EDITOR’S NOTE: American Farriers Journal recently published the 11th edition of Getting Started in Hoof Care, a career guide for the new farrier. Woodbine, Md., farrier Matthew Raskin, who is in his second year of an apprenticeship, recently wrote an article that aims to help young farriers understand the importance of education, apprenticeships and continuing education.
There are many paths to take to becoming a farrier.
You can ride with a farrier and take part in an apprenticeship or you can go to a horseshoeing school and then do an apprenticeship, which is what I did. There is no right or wrong path to take. As a young person getting started, they say a journey of 1,000 miles starts with a single step. I’m going to tell you about my first step and journey from school to a year into my apprenticeship.
I have worked with and rode horses all my life. I do civil war re-enactments, movie shoots, search and rescue and just general trail riding with my own horses. I have been interested in blacksmithing since I was 12. I have dabbled in forging after building a brake drum forge when I was in middle school. In 2014, one of my dad’s farrier friends got hurt, so I rode with him shoeing horses for a couple weeks. I had no clue how to do anything and was so fascinated by it. Soon after I started looking into the horseshoeing trade as a possibility for my future. I figured that since I loved to work with horses it would be a nice handy thing to do.
It was suggested to me to look into farrier schools, I looked at several schools such as Oklahoma, 5 Star, Heartland and several others. I looked at the schools’ merit for what they had to offer. I decided to pick one of the schools. Their program had several options — a 12-week, 24-week and a 36-week course. I was on the fence about going until one of my close friends talked to me about how there are a lot of people running around calling themselves farriers but can’t actually do the job they claim to be able to do.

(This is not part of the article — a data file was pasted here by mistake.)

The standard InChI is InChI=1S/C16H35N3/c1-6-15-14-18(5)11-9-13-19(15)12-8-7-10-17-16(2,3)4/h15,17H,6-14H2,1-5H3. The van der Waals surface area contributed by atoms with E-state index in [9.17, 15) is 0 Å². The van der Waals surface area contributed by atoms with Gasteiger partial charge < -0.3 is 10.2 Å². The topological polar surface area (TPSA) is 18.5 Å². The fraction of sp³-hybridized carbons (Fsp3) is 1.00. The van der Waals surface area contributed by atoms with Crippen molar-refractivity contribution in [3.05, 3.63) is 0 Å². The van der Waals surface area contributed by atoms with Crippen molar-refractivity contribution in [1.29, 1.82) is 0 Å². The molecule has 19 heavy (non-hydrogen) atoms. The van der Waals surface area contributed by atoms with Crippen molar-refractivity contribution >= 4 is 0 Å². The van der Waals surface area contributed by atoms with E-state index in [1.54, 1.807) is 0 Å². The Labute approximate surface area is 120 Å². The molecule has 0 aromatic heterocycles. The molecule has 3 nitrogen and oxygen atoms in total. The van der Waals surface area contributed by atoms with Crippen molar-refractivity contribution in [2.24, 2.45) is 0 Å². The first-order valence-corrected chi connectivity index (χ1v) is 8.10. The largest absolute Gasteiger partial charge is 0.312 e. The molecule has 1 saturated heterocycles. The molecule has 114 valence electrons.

It wasn’t until 2016 when I made the decision to apply, and as luck would have it, I got in the 36-week program that started January 2017. In preparation, I took an intro to farrier course hosted by the University of Maryland. It was an awesome experience. As part of the class they had a local farrier and he showed us the very rudimentary basics of how the foot functions and how he goes about trimming and shoeing a horse. It was a good introduction to what I would be doing in school.
My expectations of going to school was just like any other trade school. I would come out of there with a basic working understanding of how to go about shoeing a horse, and like any other trade, I would need to have an apprenticeship or mentorship. At the horseshoeing school, I started the year with a great group of young men and women eager to start their careers. The school had a great group of instructors for both the classroom and the practical instruction. There was no tip-toeing into it. The first day at school we sat in on the middle class’ front leg dissection — and it was awesome.
In the classroom, we had regular classroom instructional time and learned a lot from anatomy, physiology, conformation, locomotion (the different gaits/footing), pathology/lameness, business and accounting. We learned the bone structure and functions or the tendons and ligaments and learned hands-on with the guidance of our instructors. We were able to do multiple dissections of hoof capsules and legs both front and hind. We had our regular instructors, as well as multiple guest speakers and instructors such as Wayne Hipsley, Chris Kibbe, Tab Pig, Dave Richards and many more.
In the shop, we learned farrier principles such as tool usage (trimming and blacksmithing), welding, tool making and how to make different styles of shoes, as well as shoe modifications. We learned how to use both propane and a coke forges to heat the metal for modifications and build shoes from bar stock. We started off with straightening keg shoes out and making them into bar stock to center punches and pritchels and even hoof picks. Then we started with bar stock, making heels then toe bends and complete shoes. We had and eagle eye contest every Friday. We ended the year with a practical exam of shoeing a horse with handmade fullered fronts and plain-stamped hinds.
Outside the classroom and the shop, we honed our horsemanship skills in the field and aisle ways. We trimmed many horses as a class and got to work with many different breeds and temperament of horses. We learned a lot at school but it was only the beginning. We were just scratching the surface of what we will learn in our shoeing career, which is why they insist on an apprenticeship after school.